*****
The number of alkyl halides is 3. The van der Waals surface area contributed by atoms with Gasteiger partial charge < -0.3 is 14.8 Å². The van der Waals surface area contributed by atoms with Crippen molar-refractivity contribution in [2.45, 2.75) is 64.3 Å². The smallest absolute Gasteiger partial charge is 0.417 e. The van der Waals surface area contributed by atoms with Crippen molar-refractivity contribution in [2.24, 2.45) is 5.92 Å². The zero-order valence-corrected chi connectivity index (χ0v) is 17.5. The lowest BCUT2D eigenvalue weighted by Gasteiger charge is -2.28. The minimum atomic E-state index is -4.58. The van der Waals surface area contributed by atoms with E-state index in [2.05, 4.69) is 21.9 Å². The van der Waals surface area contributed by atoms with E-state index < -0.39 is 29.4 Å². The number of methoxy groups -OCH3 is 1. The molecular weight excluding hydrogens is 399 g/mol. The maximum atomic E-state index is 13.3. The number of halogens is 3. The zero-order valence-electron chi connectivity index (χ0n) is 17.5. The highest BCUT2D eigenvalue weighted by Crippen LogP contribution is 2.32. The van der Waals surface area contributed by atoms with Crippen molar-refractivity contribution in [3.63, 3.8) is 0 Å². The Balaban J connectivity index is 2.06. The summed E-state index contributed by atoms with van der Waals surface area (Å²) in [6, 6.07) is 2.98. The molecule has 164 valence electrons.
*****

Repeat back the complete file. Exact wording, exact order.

The number of alkyl halides is 3. The van der Waals surface area contributed by atoms with Gasteiger partial charge < -0.3 is 14.8 Å². The van der Waals surface area contributed by atoms with Crippen molar-refractivity contribution in [2.45, 2.75) is 64.3 Å². The smallest absolute Gasteiger partial charge is 0.417 e. The van der Waals surface area contributed by atoms with Crippen molar-refractivity contribution in [2.24, 2.45) is 5.92 Å². The zero-order valence-corrected chi connectivity index (χ0v) is 17.5. The lowest BCUT2D eigenvalue weighted by Gasteiger charge is -2.28. The minimum atomic E-state index is -4.58. The van der Waals surface area contributed by atoms with E-state index in [2.05, 4.69) is 21.9 Å². The van der Waals surface area contributed by atoms with E-state index < -0.39 is 29.4 Å². The number of methoxy groups -OCH3 is 1. The molecular weight excluding hydrogens is 399 g/mol. The maximum atomic E-state index is 13.3. The number of halogens is 3. The zero-order valence-electron chi connectivity index (χ0n) is 17.5. The highest BCUT2D eigenvalue weighted by Crippen LogP contribution is 2.32. The van der Waals surface area contributed by atoms with Crippen molar-refractivity contribution in [3.63, 3.8) is 0 Å². The Balaban J connectivity index is 2.06. The summed E-state index contributed by atoms with van der Waals surface area (Å²) in [6, 6.07) is 2.98. The molecule has 164 valence electrons.